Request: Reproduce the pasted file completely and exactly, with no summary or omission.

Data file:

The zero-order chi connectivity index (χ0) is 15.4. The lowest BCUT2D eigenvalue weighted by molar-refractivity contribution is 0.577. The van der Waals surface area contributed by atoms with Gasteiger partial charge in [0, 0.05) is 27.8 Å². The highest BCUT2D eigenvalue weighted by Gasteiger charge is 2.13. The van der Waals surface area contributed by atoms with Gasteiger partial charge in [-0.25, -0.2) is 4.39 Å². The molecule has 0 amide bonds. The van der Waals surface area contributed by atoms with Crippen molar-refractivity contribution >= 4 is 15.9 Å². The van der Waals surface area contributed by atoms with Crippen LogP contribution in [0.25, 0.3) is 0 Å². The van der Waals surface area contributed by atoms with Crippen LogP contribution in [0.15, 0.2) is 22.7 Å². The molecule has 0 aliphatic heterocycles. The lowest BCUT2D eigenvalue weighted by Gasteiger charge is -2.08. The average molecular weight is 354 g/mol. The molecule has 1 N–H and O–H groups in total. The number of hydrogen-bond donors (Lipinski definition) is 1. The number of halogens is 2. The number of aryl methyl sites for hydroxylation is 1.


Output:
The zero-order chi connectivity index (χ0) is 15.4. The lowest BCUT2D eigenvalue weighted by molar-refractivity contribution is 0.577. The van der Waals surface area contributed by atoms with Gasteiger partial charge in [0, 0.05) is 27.8 Å². The highest BCUT2D eigenvalue weighted by Gasteiger charge is 2.13. The van der Waals surface area contributed by atoms with Gasteiger partial charge in [-0.25, -0.2) is 4.39 Å². The molecule has 0 amide bonds. The van der Waals surface area contributed by atoms with Crippen molar-refractivity contribution >= 4 is 15.9 Å². The van der Waals surface area contributed by atoms with Crippen LogP contribution in [0.25, 0.3) is 0 Å². The van der Waals surface area contributed by atoms with Crippen LogP contribution in [0.15, 0.2) is 22.7 Å². The molecule has 0 aliphatic heterocycles. The lowest BCUT2D eigenvalue weighted by Gasteiger charge is -2.08. The average molecular weight is 354 g/mol. The molecule has 1 N–H and O–H groups in total. The number of hydrogen-bond donors (Lipinski definition) is 1. The number of halogens is 2. The number of aryl methyl sites for hydroxylation is 1.